Other Considerations
You must perform the essential task of preparing a business plan for your selected franchise that details all your research and projections.

Keep in mind that you will need the help of other professionals such as a franchise attorney who can evaluate your franchise contract and (once you open your business) an experienced accountant who can help you maintain accurate financial records.

Information to obtain from the franchisor
Once you become interested in a specific franchise, there is a wealth of information with which you should ask the franchisor to provide you.

For example, will your franchise agreement give you an exclusive territory for the length of the agreement, or will the franchisor be permitted to sell additional franchises in your area? Will you be given the right of first refusal in adjacent territories? You will need to determine whether the franchisor will sublet space to you or assist you in selecting a location for your franchise.

You should find out if you will be required to lease fixtures, signs or equipment from the franchise, and, if so, whether the prices are reasonable. You should ask whether the franchisor provides in-house financing and what the terms are. Additionally, find out whether any fees beyond those discussed in the offering circular are required of franchisees.

Consider what information you've received and how forthcoming the franchisor has been with that information. Have you been given data on actual, average or forecasted sales, profits or earnings? Have you been told the success rates of other existing franchisees, and was the franchisor willing to provide you with their names and locations? Refusal or reluctance to provide this type of information is often a red flag.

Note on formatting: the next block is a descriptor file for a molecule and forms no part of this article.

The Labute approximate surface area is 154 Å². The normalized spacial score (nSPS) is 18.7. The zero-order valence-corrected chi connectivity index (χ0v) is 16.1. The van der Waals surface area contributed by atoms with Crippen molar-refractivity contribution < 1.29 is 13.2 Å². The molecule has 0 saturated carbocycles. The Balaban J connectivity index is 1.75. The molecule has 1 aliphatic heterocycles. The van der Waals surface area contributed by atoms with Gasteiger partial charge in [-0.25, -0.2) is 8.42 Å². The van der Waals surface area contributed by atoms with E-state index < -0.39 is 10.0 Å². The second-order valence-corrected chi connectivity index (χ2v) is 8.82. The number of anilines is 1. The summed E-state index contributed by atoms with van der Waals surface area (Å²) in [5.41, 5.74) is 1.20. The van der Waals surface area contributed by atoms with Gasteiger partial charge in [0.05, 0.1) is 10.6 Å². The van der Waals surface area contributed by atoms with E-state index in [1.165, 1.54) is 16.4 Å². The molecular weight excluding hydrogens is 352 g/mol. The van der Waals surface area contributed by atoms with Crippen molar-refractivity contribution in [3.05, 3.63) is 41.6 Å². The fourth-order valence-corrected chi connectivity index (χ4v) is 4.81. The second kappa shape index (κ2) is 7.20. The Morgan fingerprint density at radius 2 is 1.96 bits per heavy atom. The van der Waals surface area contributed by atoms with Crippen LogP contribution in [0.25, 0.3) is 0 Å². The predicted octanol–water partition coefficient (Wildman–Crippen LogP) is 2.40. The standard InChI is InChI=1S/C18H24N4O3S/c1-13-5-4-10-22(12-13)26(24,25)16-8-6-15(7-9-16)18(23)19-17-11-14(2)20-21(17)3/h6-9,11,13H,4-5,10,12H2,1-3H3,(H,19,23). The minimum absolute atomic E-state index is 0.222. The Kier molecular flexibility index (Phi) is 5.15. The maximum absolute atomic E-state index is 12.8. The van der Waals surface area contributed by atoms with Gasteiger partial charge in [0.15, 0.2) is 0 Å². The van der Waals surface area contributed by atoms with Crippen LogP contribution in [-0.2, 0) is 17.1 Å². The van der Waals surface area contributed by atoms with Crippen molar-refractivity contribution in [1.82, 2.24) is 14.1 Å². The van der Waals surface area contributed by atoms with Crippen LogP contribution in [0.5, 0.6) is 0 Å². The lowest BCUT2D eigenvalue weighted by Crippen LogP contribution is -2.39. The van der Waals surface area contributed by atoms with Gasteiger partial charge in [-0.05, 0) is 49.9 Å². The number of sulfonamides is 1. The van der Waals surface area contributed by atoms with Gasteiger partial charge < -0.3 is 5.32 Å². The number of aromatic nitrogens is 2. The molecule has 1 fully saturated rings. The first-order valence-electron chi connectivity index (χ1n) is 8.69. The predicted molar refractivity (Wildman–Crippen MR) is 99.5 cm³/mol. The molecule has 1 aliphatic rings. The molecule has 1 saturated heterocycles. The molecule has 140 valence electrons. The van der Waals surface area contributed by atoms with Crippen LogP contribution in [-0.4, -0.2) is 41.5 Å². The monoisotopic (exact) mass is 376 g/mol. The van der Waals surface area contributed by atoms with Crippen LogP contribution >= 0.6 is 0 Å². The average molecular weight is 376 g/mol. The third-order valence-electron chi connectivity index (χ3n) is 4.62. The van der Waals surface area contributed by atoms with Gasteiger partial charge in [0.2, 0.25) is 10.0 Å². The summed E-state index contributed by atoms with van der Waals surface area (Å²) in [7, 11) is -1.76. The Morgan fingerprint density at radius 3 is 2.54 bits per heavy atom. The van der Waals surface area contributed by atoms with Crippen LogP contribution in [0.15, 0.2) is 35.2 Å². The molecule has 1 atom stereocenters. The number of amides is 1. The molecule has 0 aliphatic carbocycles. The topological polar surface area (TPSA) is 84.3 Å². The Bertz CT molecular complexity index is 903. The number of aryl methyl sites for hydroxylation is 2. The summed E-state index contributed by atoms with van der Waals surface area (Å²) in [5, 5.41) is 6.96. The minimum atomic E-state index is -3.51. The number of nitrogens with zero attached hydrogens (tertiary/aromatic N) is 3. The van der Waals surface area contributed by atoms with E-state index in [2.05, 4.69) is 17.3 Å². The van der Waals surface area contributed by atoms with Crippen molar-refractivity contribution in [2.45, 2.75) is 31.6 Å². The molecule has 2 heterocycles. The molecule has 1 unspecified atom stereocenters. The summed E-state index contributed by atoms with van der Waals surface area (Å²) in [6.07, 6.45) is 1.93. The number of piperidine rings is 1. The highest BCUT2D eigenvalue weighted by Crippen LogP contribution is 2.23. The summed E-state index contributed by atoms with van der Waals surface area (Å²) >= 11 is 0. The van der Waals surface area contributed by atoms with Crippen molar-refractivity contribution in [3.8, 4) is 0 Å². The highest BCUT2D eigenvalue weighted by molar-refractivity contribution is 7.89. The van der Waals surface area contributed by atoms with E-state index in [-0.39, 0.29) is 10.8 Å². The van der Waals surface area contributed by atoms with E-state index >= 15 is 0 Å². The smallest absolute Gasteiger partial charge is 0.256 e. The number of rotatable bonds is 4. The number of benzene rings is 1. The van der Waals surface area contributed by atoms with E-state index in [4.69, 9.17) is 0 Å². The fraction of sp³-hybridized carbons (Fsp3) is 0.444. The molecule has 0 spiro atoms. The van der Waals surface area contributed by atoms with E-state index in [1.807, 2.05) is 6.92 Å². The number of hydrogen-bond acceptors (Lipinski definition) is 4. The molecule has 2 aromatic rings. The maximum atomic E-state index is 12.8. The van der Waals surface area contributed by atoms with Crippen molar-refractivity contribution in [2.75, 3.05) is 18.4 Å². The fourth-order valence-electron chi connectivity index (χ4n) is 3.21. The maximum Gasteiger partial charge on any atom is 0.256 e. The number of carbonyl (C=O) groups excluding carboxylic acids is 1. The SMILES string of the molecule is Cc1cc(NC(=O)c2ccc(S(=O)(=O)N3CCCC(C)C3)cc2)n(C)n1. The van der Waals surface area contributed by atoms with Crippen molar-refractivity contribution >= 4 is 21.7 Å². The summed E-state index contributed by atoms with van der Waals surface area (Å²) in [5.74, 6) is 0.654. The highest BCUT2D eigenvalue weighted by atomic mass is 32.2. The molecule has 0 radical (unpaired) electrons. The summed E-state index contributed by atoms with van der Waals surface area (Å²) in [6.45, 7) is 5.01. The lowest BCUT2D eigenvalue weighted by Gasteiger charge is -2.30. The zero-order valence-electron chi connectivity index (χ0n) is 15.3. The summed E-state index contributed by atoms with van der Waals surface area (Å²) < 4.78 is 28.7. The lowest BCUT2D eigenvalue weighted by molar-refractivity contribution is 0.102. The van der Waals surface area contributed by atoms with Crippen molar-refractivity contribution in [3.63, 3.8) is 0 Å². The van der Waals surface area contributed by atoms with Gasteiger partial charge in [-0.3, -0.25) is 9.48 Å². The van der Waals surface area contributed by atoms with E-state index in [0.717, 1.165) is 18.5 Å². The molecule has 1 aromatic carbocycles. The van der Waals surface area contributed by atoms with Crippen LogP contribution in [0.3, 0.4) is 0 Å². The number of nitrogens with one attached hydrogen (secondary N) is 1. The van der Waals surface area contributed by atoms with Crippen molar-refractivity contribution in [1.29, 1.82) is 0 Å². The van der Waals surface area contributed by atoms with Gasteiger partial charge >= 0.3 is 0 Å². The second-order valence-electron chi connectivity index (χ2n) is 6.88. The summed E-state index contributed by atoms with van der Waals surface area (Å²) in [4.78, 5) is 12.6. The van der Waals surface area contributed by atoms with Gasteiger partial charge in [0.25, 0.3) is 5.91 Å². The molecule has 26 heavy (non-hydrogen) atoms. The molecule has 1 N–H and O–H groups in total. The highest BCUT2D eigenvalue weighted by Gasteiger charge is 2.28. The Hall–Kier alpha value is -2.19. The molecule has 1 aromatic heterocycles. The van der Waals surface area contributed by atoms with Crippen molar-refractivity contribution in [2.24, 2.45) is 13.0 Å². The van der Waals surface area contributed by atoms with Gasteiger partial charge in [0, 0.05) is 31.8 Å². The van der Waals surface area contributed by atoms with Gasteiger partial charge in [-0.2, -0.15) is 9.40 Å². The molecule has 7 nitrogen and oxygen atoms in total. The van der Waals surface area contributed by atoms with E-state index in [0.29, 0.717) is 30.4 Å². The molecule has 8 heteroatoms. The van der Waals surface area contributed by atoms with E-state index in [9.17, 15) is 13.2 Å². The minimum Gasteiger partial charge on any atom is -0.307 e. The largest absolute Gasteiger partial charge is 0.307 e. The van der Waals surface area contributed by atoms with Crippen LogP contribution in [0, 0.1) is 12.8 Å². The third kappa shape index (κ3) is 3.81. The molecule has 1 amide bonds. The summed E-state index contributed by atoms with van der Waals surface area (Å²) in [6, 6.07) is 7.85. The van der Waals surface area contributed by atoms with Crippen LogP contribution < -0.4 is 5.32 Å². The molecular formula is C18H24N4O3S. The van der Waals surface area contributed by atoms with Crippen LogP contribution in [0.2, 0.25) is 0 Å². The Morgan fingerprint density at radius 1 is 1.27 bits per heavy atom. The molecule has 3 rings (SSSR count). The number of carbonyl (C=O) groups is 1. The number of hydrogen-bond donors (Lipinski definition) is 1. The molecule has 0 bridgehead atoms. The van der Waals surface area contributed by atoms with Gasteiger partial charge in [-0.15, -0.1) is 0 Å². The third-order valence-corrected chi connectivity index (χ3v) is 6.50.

Once all of these issues have been addressed, and you still want to move forward, there are still more questions that you as a prospective franchisee should have answered:

For example, are there any variances permitted by the franchisor in franchise agreements. If so, what is their nature? You need to find out if you'll be compensated for the goodwill you build into the business if you decide to sell your franchise back to the franchisor under the right of first refusal.

When you open for business, will there be any restrictions on what items you may sell, and, if so, what are they? You'll need to find out whether you'll be able to use any federally registered trademarks, service marks, trade names, logotypes and/or symbols that the franchisor may possess without reservation. If not, you should have a clear understanding of what the applicable exceptions and conditions are. You should also ask whether the franchisor owns patents or copyrights on equipment you'll be using or products you'll be selling. Additionally, find out whether any endorsement agreements with celebrities are in place for advertising purposes and what the terms of those agreements are.

Consider the franchisor's reputation. Is it one of honesty and fair dealing? Has the franchisor met all the requirements of FTC and state disclosure laws? And, do you feel that the franchisor has investigated you thoroughly enough to be reasonably certain that entering into a franchise agreement with you will be mutually beneficial?

Final Thoughts

Of course, this is not an exhaustive list of research topics, and you may find that there are questions unique to your situation that need to be answered.

The bottom line is this: On the day that you sign your franchise agreement, you should feel confident that all your questions have been satisfactorily answered, and all your concerns have been adequately addressed.